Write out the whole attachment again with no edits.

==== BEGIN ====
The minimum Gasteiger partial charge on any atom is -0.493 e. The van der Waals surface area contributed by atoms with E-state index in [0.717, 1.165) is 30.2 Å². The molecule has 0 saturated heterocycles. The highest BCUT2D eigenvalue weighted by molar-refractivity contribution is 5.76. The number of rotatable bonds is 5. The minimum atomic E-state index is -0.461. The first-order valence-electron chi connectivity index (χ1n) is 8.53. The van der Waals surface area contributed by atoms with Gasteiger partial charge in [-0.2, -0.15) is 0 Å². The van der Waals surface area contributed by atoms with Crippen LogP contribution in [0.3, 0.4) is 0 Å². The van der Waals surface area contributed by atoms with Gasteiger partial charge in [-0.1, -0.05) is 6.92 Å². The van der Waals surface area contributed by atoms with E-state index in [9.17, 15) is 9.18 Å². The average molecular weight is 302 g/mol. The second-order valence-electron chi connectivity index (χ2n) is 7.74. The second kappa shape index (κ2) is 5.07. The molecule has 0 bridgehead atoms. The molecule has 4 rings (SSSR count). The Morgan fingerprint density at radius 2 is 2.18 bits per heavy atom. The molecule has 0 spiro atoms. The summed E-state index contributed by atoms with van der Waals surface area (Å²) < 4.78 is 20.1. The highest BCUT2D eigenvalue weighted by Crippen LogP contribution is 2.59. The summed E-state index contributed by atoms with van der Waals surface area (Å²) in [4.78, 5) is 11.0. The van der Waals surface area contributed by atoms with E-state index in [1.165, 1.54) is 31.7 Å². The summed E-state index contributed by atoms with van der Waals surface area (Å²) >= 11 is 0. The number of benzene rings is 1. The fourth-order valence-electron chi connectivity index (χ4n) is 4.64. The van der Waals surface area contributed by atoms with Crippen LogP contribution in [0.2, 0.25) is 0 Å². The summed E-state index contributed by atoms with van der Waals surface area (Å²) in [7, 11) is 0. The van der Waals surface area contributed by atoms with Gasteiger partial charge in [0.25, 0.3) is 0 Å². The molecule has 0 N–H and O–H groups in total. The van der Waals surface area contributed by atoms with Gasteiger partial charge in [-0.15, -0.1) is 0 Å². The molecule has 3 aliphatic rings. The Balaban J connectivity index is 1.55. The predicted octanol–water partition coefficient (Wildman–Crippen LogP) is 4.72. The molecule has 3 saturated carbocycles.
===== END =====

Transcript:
The minimum Gasteiger partial charge on any atom is -0.493 e. The van der Waals surface area contributed by atoms with E-state index in [0.717, 1.165) is 30.2 Å². The molecule has 0 saturated heterocycles. The highest BCUT2D eigenvalue weighted by molar-refractivity contribution is 5.76. The number of rotatable bonds is 5. The minimum atomic E-state index is -0.461. The first-order valence-electron chi connectivity index (χ1n) is 8.53. The van der Waals surface area contributed by atoms with Gasteiger partial charge in [-0.2, -0.15) is 0 Å². The van der Waals surface area contributed by atoms with Crippen LogP contribution in [0.3, 0.4) is 0 Å². The van der Waals surface area contributed by atoms with Gasteiger partial charge in [-0.1, -0.05) is 6.92 Å². The van der Waals surface area contributed by atoms with E-state index in [9.17, 15) is 9.18 Å². The average molecular weight is 302 g/mol. The second-order valence-electron chi connectivity index (χ2n) is 7.74. The second kappa shape index (κ2) is 5.07. The molecule has 0 bridgehead atoms. The molecule has 4 rings (SSSR count). The Morgan fingerprint density at radius 2 is 2.18 bits per heavy atom. The molecule has 0 spiro atoms. The summed E-state index contributed by atoms with van der Waals surface area (Å²) < 4.78 is 20.1. The highest BCUT2D eigenvalue weighted by Crippen LogP contribution is 2.59. The summed E-state index contributed by atoms with van der Waals surface area (Å²) in [4.78, 5) is 11.0. The van der Waals surface area contributed by atoms with E-state index in [1.165, 1.54) is 31.7 Å². The summed E-state index contributed by atoms with van der Waals surface area (Å²) >= 11 is 0. The number of benzene rings is 1. The fourth-order valence-electron chi connectivity index (χ4n) is 4.64. The van der Waals surface area contributed by atoms with Crippen LogP contribution in [0.2, 0.25) is 0 Å². The summed E-state index contributed by atoms with van der Waals surface area (Å²) in [7, 11) is 0. The van der Waals surface area contributed by atoms with Gasteiger partial charge in [0.25, 0.3) is 0 Å². The molecule has 0 N–H and O–H groups in total. The van der Waals surface area contributed by atoms with Gasteiger partial charge in [-0.15, -0.1) is 0 Å². The molecule has 3 aliphatic rings. The Balaban J connectivity index is 1.55. The predicted octanol–water partition coefficient (Wildman–Crippen LogP) is 4.72. The molecule has 3 saturated carbocycles.